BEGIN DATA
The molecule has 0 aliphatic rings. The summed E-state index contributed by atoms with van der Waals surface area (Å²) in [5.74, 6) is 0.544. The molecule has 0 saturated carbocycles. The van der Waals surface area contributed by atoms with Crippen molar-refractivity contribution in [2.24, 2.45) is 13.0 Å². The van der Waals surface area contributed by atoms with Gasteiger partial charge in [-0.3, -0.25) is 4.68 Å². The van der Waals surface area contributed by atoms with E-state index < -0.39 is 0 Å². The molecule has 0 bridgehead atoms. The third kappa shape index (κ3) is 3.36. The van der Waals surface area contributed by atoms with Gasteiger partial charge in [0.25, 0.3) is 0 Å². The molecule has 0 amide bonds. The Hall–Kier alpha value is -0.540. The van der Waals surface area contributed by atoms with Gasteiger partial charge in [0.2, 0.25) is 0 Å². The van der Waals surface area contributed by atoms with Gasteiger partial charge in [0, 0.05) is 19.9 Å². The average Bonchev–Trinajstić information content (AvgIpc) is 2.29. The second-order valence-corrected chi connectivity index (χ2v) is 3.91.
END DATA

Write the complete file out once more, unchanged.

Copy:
The molecule has 0 aliphatic rings. The summed E-state index contributed by atoms with van der Waals surface area (Å²) in [5.74, 6) is 0.544. The molecule has 0 saturated carbocycles. The van der Waals surface area contributed by atoms with Crippen molar-refractivity contribution in [2.24, 2.45) is 13.0 Å². The van der Waals surface area contributed by atoms with Gasteiger partial charge in [-0.3, -0.25) is 4.68 Å². The van der Waals surface area contributed by atoms with E-state index < -0.39 is 0 Å². The molecule has 0 bridgehead atoms. The third kappa shape index (κ3) is 3.36. The van der Waals surface area contributed by atoms with Gasteiger partial charge in [0.25, 0.3) is 0 Å². The molecule has 0 amide bonds. The Hall–Kier alpha value is -0.540. The van der Waals surface area contributed by atoms with Gasteiger partial charge in [0.2, 0.25) is 0 Å². The van der Waals surface area contributed by atoms with Gasteiger partial charge in [0, 0.05) is 19.9 Å². The average Bonchev–Trinajstić information content (AvgIpc) is 2.29. The second-order valence-corrected chi connectivity index (χ2v) is 3.91.